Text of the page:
I've started working on a new scene!
I'm building a refurbished bear cave for our resident doctor. Ursula lives alone and her hobbies are gaming, sleeping and preserving berries (of course she also enjoys a bit of embroidery and sewing but that's more to keep her fingers nimble in case she needs to stitch up one of her patients).
So, what the bear cave needs is a cosy little bedroom, a well-equipped kitchen and an area where she can demolish every noob on the planet, aka gaming desk and chair.
And that would also be the first hurdle: Ursula has really short legs so when she sits, it is with straight legs so a humanoid chair will not fit her well. Then came the idea that she could have a Japanese style living room with a kotatsu table, but sitting on the floor for long gaming sessions is uncomfortable even if you are a well padded winter ready bear. Which leads to our today's topic: tatami mats.
Tatami mats are traditionally topped with woven rush and the long edges are covered with fabric, the core of the mat should be rice straw. The mat is around 90*180 cm or in my case 4*8 cm. After thinking about and deciding against the idea to paint and weave actual coconut fibres I opted for a simple stitched version.
I had in my stash some linen embroidery floss by DMC, tried a few stitch types and settled on a 3 hole wide back stitch on 38 HPI silk gauze. It was perfection, the linen doesn't take dye evenly so there is a more natural look to it and it also got thinner and thicker bits. It was just what I wanted, it looked great, photographed well and I finally found a use for that particular type of embroidery floss. After completing the first prototype I knew just how much linen floss I needed.
Off I went to the shop I used to buy most of the embroidery bits... aaand it's closed down in 2019, oh well there must be another one, right? Lets just search for the linen floss... hmm only ebay results with one of the listings stating it as discontinued, uh-oh.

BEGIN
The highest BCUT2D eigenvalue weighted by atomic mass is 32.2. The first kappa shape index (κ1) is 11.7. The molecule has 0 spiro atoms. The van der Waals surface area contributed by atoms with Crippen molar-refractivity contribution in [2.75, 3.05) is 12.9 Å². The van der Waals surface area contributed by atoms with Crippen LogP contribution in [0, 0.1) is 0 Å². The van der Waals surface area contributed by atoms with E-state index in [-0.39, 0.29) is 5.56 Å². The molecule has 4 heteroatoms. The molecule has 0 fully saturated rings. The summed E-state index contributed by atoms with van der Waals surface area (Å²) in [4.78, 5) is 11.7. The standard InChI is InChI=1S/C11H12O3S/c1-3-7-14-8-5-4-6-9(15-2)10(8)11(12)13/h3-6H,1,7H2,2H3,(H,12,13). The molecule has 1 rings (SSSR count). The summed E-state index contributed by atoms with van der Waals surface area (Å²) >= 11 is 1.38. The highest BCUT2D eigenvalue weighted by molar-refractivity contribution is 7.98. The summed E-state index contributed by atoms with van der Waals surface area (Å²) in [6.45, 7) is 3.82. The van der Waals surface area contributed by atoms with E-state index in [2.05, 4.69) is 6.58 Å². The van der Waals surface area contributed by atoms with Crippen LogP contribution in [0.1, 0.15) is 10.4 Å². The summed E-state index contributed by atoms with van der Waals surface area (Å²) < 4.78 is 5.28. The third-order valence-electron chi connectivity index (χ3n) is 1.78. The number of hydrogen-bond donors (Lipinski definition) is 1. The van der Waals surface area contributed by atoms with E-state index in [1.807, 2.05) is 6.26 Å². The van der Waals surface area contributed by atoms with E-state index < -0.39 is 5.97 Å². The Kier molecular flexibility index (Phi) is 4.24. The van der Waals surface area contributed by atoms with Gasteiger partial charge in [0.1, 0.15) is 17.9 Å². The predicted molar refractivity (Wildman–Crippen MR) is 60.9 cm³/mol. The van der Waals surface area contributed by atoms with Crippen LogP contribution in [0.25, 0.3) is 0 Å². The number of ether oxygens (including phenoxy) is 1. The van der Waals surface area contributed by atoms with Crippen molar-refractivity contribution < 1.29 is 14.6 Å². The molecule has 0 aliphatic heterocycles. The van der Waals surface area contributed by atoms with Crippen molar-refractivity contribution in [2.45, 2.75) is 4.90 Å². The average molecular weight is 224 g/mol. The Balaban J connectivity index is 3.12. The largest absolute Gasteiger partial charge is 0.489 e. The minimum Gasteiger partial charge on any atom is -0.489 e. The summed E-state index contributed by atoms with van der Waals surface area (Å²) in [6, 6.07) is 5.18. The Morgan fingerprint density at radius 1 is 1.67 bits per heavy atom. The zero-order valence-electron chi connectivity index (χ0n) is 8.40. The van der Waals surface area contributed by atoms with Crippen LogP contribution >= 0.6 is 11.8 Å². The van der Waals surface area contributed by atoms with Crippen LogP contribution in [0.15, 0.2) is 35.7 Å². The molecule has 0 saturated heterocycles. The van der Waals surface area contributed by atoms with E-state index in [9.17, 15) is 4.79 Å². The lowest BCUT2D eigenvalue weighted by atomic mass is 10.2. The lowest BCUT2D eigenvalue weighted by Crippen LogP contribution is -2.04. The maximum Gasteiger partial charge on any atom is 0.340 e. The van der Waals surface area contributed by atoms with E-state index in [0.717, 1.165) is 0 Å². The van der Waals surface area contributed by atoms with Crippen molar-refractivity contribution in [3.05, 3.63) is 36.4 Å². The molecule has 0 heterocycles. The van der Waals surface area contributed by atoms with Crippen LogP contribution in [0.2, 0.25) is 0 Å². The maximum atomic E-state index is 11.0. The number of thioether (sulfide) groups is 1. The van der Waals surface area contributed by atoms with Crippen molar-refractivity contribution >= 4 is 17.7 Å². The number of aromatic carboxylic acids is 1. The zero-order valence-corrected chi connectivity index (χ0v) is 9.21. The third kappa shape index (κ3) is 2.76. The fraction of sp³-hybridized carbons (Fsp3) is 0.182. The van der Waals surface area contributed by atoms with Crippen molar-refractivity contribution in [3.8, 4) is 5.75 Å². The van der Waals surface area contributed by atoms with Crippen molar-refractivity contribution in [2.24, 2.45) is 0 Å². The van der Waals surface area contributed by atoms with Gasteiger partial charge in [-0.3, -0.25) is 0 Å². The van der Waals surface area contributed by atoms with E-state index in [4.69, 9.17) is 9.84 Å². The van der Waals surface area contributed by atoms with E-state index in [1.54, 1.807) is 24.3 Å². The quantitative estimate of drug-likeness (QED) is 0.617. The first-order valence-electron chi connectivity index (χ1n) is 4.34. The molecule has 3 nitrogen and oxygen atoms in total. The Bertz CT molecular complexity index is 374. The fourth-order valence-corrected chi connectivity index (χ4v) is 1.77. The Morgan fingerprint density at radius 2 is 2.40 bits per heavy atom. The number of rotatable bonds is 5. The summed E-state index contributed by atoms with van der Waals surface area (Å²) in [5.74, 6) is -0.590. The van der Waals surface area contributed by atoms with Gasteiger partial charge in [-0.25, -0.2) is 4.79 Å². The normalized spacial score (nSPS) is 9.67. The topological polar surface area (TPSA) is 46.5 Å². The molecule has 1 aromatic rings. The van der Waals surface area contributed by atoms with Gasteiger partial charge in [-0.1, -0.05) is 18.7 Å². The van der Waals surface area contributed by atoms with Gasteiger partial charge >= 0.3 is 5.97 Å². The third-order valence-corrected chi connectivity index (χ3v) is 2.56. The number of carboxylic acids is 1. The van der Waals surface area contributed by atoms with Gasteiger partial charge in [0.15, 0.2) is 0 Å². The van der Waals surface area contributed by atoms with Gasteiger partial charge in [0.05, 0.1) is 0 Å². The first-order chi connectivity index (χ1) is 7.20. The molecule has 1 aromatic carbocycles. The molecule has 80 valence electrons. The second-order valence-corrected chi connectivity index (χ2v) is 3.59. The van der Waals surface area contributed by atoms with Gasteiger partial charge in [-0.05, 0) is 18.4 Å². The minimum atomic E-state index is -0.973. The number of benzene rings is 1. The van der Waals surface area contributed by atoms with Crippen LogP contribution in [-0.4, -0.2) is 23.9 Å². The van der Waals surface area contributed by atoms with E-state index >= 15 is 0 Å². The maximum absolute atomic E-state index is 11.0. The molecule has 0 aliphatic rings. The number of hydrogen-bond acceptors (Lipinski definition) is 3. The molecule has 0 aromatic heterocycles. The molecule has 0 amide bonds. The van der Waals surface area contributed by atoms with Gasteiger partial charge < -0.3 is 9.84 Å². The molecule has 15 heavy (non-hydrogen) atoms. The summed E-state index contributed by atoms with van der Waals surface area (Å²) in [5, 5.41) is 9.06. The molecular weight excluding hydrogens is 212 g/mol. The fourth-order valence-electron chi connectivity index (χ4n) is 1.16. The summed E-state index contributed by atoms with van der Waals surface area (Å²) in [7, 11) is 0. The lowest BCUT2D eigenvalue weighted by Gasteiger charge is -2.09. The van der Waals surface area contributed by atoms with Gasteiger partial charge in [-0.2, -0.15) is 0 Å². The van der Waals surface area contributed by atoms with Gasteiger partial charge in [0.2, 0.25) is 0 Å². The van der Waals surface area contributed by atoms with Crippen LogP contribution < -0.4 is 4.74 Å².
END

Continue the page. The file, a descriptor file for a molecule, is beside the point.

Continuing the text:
Yeah, turns out the linen floss was discontinued over 6 years ago. It's not surprising to be honest, it was quite aggravating stitching with it. So cotton floss it is.
- 38 HPI silk gauze,
- DMC embroidery floss 3013,
- 2mm thick craft foam,
- thin but firm plastic,
- cotton lawn (or any thin fabric suitable for miniatures) and
- matching sewing thread
First I made (and forgot to take photos of) the core of the mat. I cut the foam 2 mm shorter and 1 mm narrower than my finished mat size, 78*39 mm instead of 80*40, glued two sheets together (if you can find thicker foam or you want a thinner mat you can skip this gluing bit)
While the foam dried, I cut 4 mm wide thin plastic strips and glued it on the sides of the foam (in this case it was 0.3 mm white PLA sheet, if I had planned a bit better, I would have ordered a big box of croissants, just for the packaging of course!) You need these thin plastic strips so the mat has sharper, less rounded edges and flatter sides.
The embroidered bit for the mat cover is 36 mm wide and 88.5 mm long on 38 HPI silk gauze, yielding 18 3 hole wide stitches. Leave 7 hole wide fabric around each mat (14 between 2 mats if you are stitching more mats on one gauze)
After the embroidery is done it's time to add the dark brown edging fabric, I folded the long edges of silk gauze leaving 2 rows from the edge of the embroidered bit, a quick running stitch at the top row to hold it in place for the actual sewing. Sew on the dark brown cotton lawn. (The dark brown fabric is 2 cm wide.)
I glued on the cover to the foam with high tack PVA, I tried to centre it so that it has the same amount of brown fabric on the edges. Fold and glue down the short edges around the short sides, tuck in the corners, and with thread pull the long brown sides together at the back.
The last step is to add a backing fabric to hide the messy bits.
Of course if it weren't for COVID I would have gone to a big fabric shop and looked for a woven fabric that resembles a mini tatami and I could have skipped the embroidery bit. Also if you don't need a mat that you can push pins in, you can use cardboard or matboard instead and that way you can skip the thin plastic strips around the core too.
After all, it's not like they need to take the weight of a real bear.